Stefanik disappointed by Biden stopping Keystone work

In this image from video, Rep. Elise Stefanik, R-N.Y., speaks as the House reconvenes to debate the objection to confirm the Electoral College vote from Arizona, after protesters stormed into the U.S. Capitol on Wednesday, Jan. 6. (House Television via AP)

One of U.S. Rep. Elise Stefanik’s first congressional votes in 2015 was to approve construction of the Keystone XL pipeline. On Thursday she staunchly opposed President Joe Biden’s executive order to stop construction of the project, calling the order “irresponsible” and “job-killing.”

The pipeline is an addition to an existing pipeline system transporting hundreds of thousands of barrels of crude oil from Canadian tar sands to American refineries. This addition would create a shortcut for the oil and feature a wider-diameter pipe to allow for more oil to flow.

In a Thursday statement Stefanik said Biden’s day-one executive order halting construction hurts workers and the country’s energy security.

“It is appalling that one of President Biden’s first actions, after repeatedly calling for unity, is to kill tens of thousands of American jobs during an economic crisis,” Stefanik wrote. “This devastating move not only hurts the American worker and hampers our energy security, but it is also strongly opposed by our northern neighbor Canada — a vital ally and economic partner.”

Biden said the pipeline does “not serve the U.S. national interest,” his reason for blocking it. He has proposed a move away from fossil fuels, such as the tar sand oil the pipeline would carry, as they contribute to climate change.

In 2017 then-President Donald Trump signed a presidential permit for the project. The Biden order reversed this. Legally, there are not many options for the pipeline owner, TC Energy, and it announced that same day that it was eliminating more than 1,000 temporary construction jobs as a result.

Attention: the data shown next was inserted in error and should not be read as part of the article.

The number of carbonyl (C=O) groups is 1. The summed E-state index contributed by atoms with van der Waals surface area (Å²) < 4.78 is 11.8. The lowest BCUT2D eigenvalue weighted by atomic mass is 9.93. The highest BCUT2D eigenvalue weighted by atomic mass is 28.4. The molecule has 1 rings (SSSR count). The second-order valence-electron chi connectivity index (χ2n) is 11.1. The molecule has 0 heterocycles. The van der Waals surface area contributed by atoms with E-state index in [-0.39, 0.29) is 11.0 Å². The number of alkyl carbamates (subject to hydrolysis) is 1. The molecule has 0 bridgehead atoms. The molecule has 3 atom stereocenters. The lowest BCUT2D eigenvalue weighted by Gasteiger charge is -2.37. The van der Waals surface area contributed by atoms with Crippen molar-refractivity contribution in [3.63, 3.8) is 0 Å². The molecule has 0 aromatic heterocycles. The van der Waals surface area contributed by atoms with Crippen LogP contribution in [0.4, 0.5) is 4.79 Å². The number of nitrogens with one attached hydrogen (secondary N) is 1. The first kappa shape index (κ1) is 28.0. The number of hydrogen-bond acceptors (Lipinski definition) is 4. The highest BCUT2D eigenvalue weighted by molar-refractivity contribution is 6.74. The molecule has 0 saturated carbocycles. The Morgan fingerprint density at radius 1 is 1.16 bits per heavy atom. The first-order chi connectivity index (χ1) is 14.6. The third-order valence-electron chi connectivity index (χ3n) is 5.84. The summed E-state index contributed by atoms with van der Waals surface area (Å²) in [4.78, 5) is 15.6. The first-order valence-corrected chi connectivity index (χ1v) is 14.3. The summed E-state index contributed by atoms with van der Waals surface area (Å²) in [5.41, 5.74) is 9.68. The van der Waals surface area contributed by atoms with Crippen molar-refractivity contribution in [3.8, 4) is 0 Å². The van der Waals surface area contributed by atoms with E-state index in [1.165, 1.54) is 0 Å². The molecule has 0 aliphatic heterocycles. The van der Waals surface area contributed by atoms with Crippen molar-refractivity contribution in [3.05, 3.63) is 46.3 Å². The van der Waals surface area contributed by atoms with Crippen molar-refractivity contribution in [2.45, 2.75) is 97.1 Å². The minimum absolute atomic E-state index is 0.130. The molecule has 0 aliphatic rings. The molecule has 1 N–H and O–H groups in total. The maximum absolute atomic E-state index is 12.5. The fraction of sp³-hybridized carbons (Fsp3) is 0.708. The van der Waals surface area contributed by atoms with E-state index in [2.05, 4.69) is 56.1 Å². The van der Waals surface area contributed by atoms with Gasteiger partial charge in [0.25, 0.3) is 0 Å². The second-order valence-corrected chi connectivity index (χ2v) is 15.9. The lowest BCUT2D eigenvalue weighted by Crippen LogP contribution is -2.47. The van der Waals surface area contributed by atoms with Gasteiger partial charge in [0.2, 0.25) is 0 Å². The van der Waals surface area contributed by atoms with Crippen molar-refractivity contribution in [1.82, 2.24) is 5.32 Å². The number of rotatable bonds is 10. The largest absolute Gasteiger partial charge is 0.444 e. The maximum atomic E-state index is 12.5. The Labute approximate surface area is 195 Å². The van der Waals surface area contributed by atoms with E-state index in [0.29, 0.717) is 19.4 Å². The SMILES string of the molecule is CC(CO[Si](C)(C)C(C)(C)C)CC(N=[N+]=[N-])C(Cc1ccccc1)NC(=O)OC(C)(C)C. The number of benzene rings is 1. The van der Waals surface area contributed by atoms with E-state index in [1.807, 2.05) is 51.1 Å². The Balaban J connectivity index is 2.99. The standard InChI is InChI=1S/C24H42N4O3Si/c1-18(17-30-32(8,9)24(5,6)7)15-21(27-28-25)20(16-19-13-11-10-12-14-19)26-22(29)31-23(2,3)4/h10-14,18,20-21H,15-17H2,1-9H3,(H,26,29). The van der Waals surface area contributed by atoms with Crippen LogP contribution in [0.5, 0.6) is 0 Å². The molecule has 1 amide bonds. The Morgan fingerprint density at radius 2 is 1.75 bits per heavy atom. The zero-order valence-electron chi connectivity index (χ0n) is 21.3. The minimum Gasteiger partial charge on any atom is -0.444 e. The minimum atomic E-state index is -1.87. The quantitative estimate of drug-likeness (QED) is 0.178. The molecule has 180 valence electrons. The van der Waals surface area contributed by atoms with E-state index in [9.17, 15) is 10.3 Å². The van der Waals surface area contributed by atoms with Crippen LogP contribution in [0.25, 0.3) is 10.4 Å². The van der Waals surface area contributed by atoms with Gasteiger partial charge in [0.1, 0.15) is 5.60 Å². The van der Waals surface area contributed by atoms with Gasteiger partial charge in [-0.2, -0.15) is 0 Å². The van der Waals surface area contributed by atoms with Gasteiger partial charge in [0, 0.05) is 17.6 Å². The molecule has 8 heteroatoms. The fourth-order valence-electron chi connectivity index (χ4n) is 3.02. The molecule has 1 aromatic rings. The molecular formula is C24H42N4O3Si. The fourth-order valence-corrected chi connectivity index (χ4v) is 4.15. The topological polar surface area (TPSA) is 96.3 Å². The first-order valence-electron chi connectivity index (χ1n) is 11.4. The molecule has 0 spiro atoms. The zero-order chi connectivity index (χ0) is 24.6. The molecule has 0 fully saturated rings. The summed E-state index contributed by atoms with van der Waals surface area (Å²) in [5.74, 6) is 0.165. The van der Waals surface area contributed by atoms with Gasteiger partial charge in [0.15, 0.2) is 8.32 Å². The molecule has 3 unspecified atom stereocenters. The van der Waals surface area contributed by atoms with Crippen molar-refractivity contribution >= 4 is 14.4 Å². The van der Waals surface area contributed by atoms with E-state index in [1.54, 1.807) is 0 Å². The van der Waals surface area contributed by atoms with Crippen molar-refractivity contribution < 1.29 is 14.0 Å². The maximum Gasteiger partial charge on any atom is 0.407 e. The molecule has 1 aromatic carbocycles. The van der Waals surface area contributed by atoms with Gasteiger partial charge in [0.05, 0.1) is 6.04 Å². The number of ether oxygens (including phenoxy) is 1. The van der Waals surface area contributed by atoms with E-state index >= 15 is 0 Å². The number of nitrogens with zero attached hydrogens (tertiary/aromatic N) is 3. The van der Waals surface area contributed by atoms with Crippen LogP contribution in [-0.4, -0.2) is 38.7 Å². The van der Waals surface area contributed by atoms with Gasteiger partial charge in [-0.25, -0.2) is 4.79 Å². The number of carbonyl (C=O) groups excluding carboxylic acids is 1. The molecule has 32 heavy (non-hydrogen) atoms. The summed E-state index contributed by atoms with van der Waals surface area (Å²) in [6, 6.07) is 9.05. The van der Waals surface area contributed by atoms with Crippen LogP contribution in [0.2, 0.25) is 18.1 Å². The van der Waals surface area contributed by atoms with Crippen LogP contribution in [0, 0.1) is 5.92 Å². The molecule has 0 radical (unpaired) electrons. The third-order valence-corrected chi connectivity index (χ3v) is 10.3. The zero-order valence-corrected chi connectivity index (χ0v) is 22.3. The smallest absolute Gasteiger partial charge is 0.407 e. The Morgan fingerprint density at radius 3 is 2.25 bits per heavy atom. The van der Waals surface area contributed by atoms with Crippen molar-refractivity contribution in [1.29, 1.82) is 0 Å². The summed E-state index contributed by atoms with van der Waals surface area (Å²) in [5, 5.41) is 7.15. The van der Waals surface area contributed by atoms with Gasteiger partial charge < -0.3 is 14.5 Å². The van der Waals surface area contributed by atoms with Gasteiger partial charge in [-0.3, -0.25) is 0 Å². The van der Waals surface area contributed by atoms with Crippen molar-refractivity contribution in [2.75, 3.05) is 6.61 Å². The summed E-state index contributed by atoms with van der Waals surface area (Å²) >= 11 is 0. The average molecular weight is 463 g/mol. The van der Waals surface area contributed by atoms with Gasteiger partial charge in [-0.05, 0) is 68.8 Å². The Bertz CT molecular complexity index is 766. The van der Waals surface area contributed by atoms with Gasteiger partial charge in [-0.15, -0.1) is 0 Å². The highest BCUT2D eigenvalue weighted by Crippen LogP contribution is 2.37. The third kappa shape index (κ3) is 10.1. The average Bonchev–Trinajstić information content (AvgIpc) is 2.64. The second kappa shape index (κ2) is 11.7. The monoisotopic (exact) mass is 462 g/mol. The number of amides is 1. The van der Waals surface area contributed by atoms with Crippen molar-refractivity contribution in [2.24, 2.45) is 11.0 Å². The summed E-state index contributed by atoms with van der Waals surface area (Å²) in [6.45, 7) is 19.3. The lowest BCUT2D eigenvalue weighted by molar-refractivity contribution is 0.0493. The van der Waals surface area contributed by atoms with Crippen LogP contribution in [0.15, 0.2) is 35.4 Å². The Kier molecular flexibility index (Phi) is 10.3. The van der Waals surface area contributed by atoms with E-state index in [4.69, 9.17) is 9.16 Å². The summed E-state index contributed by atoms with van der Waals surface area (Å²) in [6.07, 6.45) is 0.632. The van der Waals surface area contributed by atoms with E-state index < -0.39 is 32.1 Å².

Canadian Prime Minister Justin Trudeau has supported the Keystone XL pipeline project. Last week, on a call between him and Biden, Trudeau voiced disappointment with the stop order.

Stefanik’s position on environmental issues have often been stronger than many of her GOP peers in Congress, but she has stated that she believes actions to combat climate change “should not constrain the United States economy.”

Stefanik did not respond to a question asking if this pipeline construction halt is one such action.

Stefanik was asked about environmental concerns over the pipeline, including increased fossil fuel transportation and production and possible leaks and spills which could corrupt the waters, land and wildlife of U.S. residents and First Nations people’s land it travels through. Other portions of the pipeline have had substantial leaks in recent years.

Stefanik also declined to answer these questions.

She said in a statement that the Keystone XL pipeline has “bipartisan support … reduces energy costs, creates thousands of jobs, increases America’s economic competitiveness and enhances our energy independence.”

Biden’s order is not the end of the fight over this pipeline, however.

U.S. Sen. Steve Daines, R-Montana, said last week he plans to introduce a bill authorizing the pipeline construction through Congress, overriding Biden’s executive order. Stefanik did not respond to an email asking if she would support this hypothetical bill or a similar bill if one was introduced in the House.

Stefanik has not received political donations from TC Energy itself.

Since her first run for Congress in 2013 Stefanik has received $412,000 from the energy and natural resource sector, split around 60% and 40% between political action committees and individuals, respectively.


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